Transmission Gully settlement agreement

9 November 2020: We have responded to correspondence about the Transmission Gully settlement agreement and concerns about a possible conflict of interest.

In February 2020, Waka Kotahi NZ Transport Agency (Waka Kotahi) announced that it had settled a claim by the joint venture responsible for designing and building the Transmission Gully motorway. The settlement agreement included Waka Kotahi agreeing to pay $191 million to the joint venture and extend the deadline for completing the motorway. The correspondence raised questions about the settlement payment and how a conflict of interest involving Sir Brian Roche (Waka Kotahi Chair) had been managed.

Before his appointment as Chairperson of Waka Kotahi’s board in June 2019, Sir Brian was a director of Wellington Gateway Partnership (WGP), the private group of financiers and companies contracted to finance, design, build, and operate the Transmission Gully motorway. Sir Brian resigned from WGP when he was appointed to Waka Kotahi’s board.

Under the Public Audit Act 2001, the Auditor-General can inquire into a public organisation’s use of its resources. Inquiries focus on a particular set of decisions and actions, so we can accurately describe what happened and why, and set out our comments on the merits of what was done.

We did some work to help us decide whether an inquiry into the settlement or wider project might be needed. We met with staff from Waka Kotahi, the Infrastructure Commission, and Ministry of Transport, and received regular updates from those agencies. We reviewed information and documents provided by those agencies, along with publicly available information. This was alongside our annual audit work, which also considered the settlement payment as part of the standard audit process.

Based on this work, we do not intend to inquire further into the settlement or the Transmission Gully project at this stage. Instead we will continue to monitor developments with the project, including the outcome of a government review of the project that was announced in August 2020.

Management of Sir Brian’s conflict of interest

The Auditor-General cannot make a legal ruling on whether someone has a conflict of interest or acted appropriately in relation to a potential conflict. However, the proper management of conflicts of interest is a fundamental part of maintaining public confidence in the public sector, and we have a strong interest in supporting good practice.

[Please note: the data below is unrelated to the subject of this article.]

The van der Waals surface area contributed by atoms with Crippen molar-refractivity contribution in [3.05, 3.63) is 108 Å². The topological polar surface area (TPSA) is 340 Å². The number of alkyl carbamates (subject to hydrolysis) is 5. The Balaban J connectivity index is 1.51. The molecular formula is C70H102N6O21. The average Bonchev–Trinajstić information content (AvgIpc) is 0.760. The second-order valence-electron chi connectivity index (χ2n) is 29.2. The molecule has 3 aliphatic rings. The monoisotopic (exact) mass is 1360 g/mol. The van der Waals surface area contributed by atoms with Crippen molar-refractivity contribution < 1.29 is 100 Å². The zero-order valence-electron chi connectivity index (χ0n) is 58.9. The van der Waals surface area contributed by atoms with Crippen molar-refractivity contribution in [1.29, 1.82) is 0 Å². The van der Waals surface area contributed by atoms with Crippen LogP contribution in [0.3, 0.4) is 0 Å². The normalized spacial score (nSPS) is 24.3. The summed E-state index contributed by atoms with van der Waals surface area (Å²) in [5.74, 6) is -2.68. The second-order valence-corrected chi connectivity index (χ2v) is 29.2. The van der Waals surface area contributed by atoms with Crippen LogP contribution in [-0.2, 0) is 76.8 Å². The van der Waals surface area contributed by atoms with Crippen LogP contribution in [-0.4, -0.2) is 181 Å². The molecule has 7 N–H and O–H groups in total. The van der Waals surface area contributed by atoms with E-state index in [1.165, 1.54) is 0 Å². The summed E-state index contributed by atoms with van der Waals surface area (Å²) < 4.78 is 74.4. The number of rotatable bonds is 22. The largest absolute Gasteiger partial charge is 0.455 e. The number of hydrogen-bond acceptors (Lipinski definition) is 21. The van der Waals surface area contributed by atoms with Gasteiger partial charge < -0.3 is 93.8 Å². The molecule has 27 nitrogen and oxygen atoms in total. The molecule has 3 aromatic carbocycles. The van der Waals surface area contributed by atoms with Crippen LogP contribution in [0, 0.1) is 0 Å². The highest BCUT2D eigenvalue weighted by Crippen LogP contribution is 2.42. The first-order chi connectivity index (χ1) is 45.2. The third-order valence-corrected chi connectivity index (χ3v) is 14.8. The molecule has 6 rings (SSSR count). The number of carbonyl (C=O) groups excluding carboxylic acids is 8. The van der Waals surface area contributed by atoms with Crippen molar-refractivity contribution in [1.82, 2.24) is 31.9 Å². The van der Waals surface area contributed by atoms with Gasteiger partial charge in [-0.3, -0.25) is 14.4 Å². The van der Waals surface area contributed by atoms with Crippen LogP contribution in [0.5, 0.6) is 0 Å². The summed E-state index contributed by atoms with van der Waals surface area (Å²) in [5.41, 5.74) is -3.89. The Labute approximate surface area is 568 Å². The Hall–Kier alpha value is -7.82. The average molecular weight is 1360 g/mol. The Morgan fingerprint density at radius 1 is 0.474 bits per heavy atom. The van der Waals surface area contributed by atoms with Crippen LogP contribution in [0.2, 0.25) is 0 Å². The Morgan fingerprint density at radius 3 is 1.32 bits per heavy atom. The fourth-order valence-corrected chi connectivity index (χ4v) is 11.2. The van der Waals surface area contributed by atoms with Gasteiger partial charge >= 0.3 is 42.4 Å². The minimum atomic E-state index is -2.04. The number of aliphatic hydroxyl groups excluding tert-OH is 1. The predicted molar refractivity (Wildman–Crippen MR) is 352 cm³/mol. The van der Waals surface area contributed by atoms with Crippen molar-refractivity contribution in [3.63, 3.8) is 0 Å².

The Auditor-General’s good practice guide Managing conflicts of interest: A guide for the public sector acknowledges that conflicts of interest can arise in many situations. Conflicts do not need to cause problems as long as they are promptly disclosed and well managed. Based on what we have seen, including through our annual audit work, both Waka Kotahi and Sir Brian Roche appear to have taken reasonable steps to manage Sir Brian’s conflict in the lead up to the $191 million settlement agreement.

Waka Kotahi told us that Sir Brian was not involved in any board discussions or decisions about the Transmission Gully project or WGP for the first year of his appointment. This is reflected in the board minutes from meetings leading up to the decision to approve the $191 million settlement. These minutes show that Sir Brian declared his conflict in relation to the Transmission Gully project at the beginning of each meeting and left the room while these matters were discussed and decided. Other board members chaired those parts of the meetings.

There were also measures in place to restrict Sir Brian’s access to confidential information about the Transmission Gully project.

Government review of project

The Transmission Gully project has been subject to further delays and claims since the announcement of the $191 million settlement in February this year. In August 2020, the Government announced that it had asked the Infrastructure Commission to oversee a review into the project. The terms of reference for the review indicate that it will consider the project’s beginnings, procurement, and governance.

The review is being led by an international expert and is expected to be completed in the first quarter of 2021. Given this, we have decided not to inquire further at this time. However, we look forward to seeing the outcome of the review and, as mentioned above, we will continue to monitor developments with the project.